I’ve always liked Greg Lake’s “I Believe in Father Christmas,” which borrows the melody from Prokofiev’s Lt. Kije Suite – and since Lake passed away last week after losing a battle with cancer, it had become more poignant this year:

    I don’t remember it from when it first came out, but I’ve enjoyed “2000 Miles” from The Pretenders the past few years:

    And just about anything from the Phil Spector Christmas album.

    • artmodelandrew says:

      johndrob: Thanks for the link to Greg Lake’s “I Believe in Father Christmas.” I really like the original 1975 version and the message behind the song. Just found this more recent version recorded in St. Bride’s Church in London:

      • johndrob says:

        Thanks Andrew. Ironically, I heard the 1977 album version before I ever heard Lake’s 1975 original solo version. I don’t recall the single being played in NYC at that time – or at least not on the Top 40 stations that I would have been listening to as a pre-teen – but I bought “Works Volume 2” on LP as soon as it came out. The original is better than the album version. But then when you add Ian Anderson on flute, it brings it to another level…

    • artmodel says:


      You’re not gonna believe this! I was going to make this blog post about Prokofiev’s Lieutenant Kije “Troika” suite but then decided to change it at the last minute! Amazing that you mentioned it in the comments for the wonderful Greg Lake song! Lake’s death is tragic, and his bandmate Keith Emerson also died earlier this year by suicide. Awful.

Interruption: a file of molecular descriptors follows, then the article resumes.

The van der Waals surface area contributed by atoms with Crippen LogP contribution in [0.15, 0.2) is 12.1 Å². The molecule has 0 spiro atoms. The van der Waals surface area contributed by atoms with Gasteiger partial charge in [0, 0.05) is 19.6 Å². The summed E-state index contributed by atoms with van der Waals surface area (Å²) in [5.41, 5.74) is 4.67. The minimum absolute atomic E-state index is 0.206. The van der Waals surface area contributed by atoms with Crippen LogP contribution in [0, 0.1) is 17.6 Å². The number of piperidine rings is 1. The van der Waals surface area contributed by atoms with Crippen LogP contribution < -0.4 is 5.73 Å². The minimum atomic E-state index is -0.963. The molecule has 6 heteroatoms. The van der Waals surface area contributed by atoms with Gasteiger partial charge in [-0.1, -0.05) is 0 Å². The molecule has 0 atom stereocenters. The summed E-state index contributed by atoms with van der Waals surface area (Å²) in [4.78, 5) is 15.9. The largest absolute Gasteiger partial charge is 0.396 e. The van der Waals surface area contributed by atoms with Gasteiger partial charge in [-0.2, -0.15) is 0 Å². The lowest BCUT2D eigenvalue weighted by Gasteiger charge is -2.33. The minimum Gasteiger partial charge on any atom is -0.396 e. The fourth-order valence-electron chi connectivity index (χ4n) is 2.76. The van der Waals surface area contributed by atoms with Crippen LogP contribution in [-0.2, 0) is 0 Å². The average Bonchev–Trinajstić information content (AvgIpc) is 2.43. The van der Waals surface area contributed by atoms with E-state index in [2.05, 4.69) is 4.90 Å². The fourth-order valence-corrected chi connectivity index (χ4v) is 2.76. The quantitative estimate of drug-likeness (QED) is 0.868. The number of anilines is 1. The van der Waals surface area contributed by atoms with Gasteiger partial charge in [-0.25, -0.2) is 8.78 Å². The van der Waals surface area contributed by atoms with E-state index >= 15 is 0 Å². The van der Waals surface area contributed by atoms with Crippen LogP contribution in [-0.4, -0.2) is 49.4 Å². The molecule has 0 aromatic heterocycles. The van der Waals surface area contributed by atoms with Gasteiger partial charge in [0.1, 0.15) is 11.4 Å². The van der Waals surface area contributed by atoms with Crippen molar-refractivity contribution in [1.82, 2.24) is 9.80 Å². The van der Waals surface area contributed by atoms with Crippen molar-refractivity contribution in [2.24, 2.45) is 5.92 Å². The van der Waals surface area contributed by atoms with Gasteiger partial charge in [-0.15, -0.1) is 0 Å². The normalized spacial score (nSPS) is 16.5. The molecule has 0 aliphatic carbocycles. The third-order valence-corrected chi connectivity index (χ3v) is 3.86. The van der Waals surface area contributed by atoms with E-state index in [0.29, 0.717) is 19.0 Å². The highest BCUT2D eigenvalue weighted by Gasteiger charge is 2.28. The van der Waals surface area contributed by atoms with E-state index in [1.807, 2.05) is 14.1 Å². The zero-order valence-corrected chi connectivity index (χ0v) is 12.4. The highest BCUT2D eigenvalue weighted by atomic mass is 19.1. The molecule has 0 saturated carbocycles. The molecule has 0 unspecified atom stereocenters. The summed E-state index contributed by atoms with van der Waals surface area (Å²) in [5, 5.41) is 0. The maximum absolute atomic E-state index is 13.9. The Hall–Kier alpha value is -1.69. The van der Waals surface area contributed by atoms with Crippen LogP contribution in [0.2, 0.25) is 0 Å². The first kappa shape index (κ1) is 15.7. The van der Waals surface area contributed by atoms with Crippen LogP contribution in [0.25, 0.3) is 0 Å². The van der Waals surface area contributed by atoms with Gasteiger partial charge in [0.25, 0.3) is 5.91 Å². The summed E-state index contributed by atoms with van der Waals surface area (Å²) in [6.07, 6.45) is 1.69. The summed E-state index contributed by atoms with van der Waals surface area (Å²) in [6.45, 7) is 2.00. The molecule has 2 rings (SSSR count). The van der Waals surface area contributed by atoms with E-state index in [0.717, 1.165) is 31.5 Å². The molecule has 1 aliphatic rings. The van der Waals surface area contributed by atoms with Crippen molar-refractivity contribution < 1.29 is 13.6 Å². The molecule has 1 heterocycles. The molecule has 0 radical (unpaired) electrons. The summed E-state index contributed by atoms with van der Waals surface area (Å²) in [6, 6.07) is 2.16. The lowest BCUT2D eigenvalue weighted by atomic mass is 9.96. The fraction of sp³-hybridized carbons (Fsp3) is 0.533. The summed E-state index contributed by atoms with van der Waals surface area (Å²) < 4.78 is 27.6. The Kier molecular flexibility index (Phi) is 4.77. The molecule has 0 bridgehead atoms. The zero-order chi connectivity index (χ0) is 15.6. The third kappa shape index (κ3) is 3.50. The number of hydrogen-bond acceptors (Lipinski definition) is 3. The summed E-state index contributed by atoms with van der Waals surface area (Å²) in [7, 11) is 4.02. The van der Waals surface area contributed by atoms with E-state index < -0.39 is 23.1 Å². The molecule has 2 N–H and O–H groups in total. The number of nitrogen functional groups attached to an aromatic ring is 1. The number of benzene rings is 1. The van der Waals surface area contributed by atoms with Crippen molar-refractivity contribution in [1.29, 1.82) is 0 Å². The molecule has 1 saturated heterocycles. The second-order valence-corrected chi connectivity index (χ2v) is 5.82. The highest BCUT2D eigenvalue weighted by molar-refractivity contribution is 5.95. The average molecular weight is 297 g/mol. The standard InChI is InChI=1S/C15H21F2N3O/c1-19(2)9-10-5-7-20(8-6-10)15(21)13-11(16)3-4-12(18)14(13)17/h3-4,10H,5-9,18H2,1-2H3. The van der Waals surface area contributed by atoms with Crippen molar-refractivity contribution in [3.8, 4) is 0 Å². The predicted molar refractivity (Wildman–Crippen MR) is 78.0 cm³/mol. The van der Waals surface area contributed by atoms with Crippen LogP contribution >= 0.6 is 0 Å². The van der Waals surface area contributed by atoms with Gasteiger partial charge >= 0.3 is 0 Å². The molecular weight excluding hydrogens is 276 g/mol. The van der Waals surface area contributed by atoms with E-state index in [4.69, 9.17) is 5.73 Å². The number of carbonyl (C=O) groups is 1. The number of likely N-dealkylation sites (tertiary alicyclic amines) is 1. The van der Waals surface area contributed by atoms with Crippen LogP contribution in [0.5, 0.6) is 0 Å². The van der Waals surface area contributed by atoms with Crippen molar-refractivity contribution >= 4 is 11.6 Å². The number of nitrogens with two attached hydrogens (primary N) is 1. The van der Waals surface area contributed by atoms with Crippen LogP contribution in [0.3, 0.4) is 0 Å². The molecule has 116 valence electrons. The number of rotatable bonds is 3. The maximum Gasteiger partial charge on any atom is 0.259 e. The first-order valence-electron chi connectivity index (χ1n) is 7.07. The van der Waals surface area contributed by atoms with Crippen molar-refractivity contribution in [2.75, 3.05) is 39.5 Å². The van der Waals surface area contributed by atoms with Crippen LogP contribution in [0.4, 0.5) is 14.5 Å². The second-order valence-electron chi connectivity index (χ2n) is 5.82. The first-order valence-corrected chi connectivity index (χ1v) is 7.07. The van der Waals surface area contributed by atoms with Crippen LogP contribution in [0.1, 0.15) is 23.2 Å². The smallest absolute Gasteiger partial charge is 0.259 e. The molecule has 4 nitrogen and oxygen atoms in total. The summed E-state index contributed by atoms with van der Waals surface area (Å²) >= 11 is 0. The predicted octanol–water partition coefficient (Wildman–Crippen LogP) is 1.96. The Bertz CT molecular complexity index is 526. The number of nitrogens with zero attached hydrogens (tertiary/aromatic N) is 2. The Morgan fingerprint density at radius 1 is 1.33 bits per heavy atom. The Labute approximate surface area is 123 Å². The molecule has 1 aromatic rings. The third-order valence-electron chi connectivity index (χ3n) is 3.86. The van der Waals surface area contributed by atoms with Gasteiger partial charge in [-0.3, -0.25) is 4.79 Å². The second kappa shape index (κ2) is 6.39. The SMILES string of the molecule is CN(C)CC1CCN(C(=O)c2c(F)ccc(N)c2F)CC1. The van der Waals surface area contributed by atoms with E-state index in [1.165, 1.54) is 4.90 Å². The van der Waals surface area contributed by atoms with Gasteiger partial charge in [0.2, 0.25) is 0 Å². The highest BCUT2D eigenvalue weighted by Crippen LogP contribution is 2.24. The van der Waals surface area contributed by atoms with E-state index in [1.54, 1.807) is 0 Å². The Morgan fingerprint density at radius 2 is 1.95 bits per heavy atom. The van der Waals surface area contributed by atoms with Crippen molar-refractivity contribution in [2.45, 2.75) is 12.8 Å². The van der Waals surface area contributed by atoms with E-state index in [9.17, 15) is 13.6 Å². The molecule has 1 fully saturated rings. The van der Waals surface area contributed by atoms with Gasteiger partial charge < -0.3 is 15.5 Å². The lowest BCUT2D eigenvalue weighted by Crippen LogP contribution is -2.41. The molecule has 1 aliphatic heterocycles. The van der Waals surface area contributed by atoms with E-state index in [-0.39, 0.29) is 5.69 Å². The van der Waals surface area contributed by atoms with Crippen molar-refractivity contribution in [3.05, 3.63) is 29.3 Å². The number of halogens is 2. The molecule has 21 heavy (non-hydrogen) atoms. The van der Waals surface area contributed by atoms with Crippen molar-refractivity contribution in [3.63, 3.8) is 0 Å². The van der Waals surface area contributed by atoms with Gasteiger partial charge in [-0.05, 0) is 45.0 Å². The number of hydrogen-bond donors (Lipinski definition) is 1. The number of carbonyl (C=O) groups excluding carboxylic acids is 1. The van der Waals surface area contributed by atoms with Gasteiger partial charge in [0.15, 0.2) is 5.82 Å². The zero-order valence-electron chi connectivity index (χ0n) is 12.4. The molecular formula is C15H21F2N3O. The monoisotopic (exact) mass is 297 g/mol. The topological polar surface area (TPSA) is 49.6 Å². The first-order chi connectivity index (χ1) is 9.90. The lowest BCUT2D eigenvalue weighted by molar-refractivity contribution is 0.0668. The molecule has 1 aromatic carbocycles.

Thank you for the reminder of Lake’s memorable song which I’m sure will be played even more this season.

      And this is the Prokofiev I was going to post. “Troika” set to a montage of sled dogs!


  5. johndrob says:

    And how could I have forgotten to mention The Ravens, with basso profundo Jimmy Ricks, who had the deepest voice of any singer I’ve ever heard (with apologies to Rhys Ritter):

    • artmodel says:


      That White Christmas is thoroughly enjoyable. And you’re right about Jimmy Ricks’ voice! I think he “out-bassos” Rhys, but it’s a tough call 😉


  6. Bill says:

    When I was a kid, I had a department store job at a place called Lechmere Sales. It was right next to the record Department and I spent the entire Christmas season being subjected to Andy Williams’ “Little Altar Boy”. That was the pits.

    The best? I’d have to give it to one of my favorites, Kathy Mattea. Her Christmas CD “Good News” won a Grammy in 1990 — and this is my favorite track.

    • artmodel says:


      Thanks for posting the Kathy Mattea video. It’s new for me! Nicely done. And I don’t know if it’s an unpopular opinion but I’ve never been a fan of Andy Williams. HIs voice just doesn’t do it for me. Being subjected to his “Little Altar Boy” does sound like the pits!

      Thanks for your comments!


  7. Derek says:

    I remember Otis I saw him in London in 1966 I was sad when he was killed three days after recording “Dock Of the Bay” and I still weep when I hear that song and what a dynamic performer he was and I remember that X-mas song

    Anyway back in 1981 I remember this song this bloke Billy Squier and I watched it and it such a cheerful song he is the same age as me 67 but here is the song that is a flashback

    Happy Holidays luv

    • artmodel says:


      You’re right, that was cheerful! Thanks for posting it. I was friends with a girl during the 80s who was obsessed with Billy Squier!

      Yes, it’s tragic about Otis Redding, and being killed just days after recording “Sitting on the Dock of the Bay” … terribly sad. Plane crashes have taken quite a few music figures: Patsy Cline, Randy Rhoads, Stevie Ray Vaughan, Buddy Holly, etc.

      Hope you had wonderful holidays! Thanks for commenting.